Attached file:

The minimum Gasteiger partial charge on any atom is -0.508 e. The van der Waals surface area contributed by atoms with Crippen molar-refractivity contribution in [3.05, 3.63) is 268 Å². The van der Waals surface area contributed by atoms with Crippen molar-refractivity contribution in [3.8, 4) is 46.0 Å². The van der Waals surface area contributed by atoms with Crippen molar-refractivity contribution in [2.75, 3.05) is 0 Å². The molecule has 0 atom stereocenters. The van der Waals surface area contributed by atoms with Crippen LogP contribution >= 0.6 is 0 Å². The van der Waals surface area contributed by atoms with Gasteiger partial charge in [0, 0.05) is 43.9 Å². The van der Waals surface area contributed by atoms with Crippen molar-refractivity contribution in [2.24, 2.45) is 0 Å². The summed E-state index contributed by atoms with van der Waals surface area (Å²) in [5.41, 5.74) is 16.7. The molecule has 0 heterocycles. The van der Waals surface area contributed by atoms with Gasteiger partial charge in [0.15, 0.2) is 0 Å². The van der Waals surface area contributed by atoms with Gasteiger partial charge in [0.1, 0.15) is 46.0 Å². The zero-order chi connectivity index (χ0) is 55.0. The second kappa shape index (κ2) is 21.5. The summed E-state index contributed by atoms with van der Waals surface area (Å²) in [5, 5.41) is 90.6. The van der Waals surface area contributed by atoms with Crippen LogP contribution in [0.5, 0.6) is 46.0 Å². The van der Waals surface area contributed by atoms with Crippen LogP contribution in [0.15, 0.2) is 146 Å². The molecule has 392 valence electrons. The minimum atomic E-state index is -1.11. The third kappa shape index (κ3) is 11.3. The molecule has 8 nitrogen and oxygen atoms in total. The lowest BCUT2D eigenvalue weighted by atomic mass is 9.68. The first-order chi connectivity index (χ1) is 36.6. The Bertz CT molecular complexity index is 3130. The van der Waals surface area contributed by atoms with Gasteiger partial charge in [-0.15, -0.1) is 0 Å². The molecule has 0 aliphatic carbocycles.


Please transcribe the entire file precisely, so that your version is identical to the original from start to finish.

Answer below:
The minimum Gasteiger partial charge on any atom is -0.508 e. The van der Waals surface area contributed by atoms with Crippen molar-refractivity contribution in [3.05, 3.63) is 268 Å². The van der Waals surface area contributed by atoms with Crippen molar-refractivity contribution in [3.8, 4) is 46.0 Å². The van der Waals surface area contributed by atoms with Crippen molar-refractivity contribution in [2.75, 3.05) is 0 Å². The molecule has 0 atom stereocenters. The van der Waals surface area contributed by atoms with Crippen LogP contribution >= 0.6 is 0 Å². The van der Waals surface area contributed by atoms with Gasteiger partial charge in [0, 0.05) is 43.9 Å². The van der Waals surface area contributed by atoms with Crippen molar-refractivity contribution in [2.24, 2.45) is 0 Å². The summed E-state index contributed by atoms with van der Waals surface area (Å²) in [5.41, 5.74) is 16.7. The molecule has 0 heterocycles. The van der Waals surface area contributed by atoms with Gasteiger partial charge in [0.15, 0.2) is 0 Å². The van der Waals surface area contributed by atoms with Gasteiger partial charge in [0.1, 0.15) is 46.0 Å². The zero-order chi connectivity index (χ0) is 55.0. The second kappa shape index (κ2) is 21.5. The summed E-state index contributed by atoms with van der Waals surface area (Å²) in [5, 5.41) is 90.6. The van der Waals surface area contributed by atoms with Crippen LogP contribution in [0.5, 0.6) is 46.0 Å². The van der Waals surface area contributed by atoms with Crippen LogP contribution in [0.15, 0.2) is 146 Å². The molecule has 392 valence electrons. The minimum atomic E-state index is -1.11. The third kappa shape index (κ3) is 11.3. The molecule has 8 nitrogen and oxygen atoms in total. The lowest BCUT2D eigenvalue weighted by atomic mass is 9.68. The first-order chi connectivity index (χ1) is 36.6. The Bertz CT molecular complexity index is 3130. The van der Waals surface area contributed by atoms with Gasteiger partial charge in [-0.15, -0.1) is 0 Å². The molecule has 0 aliphatic carbocycles.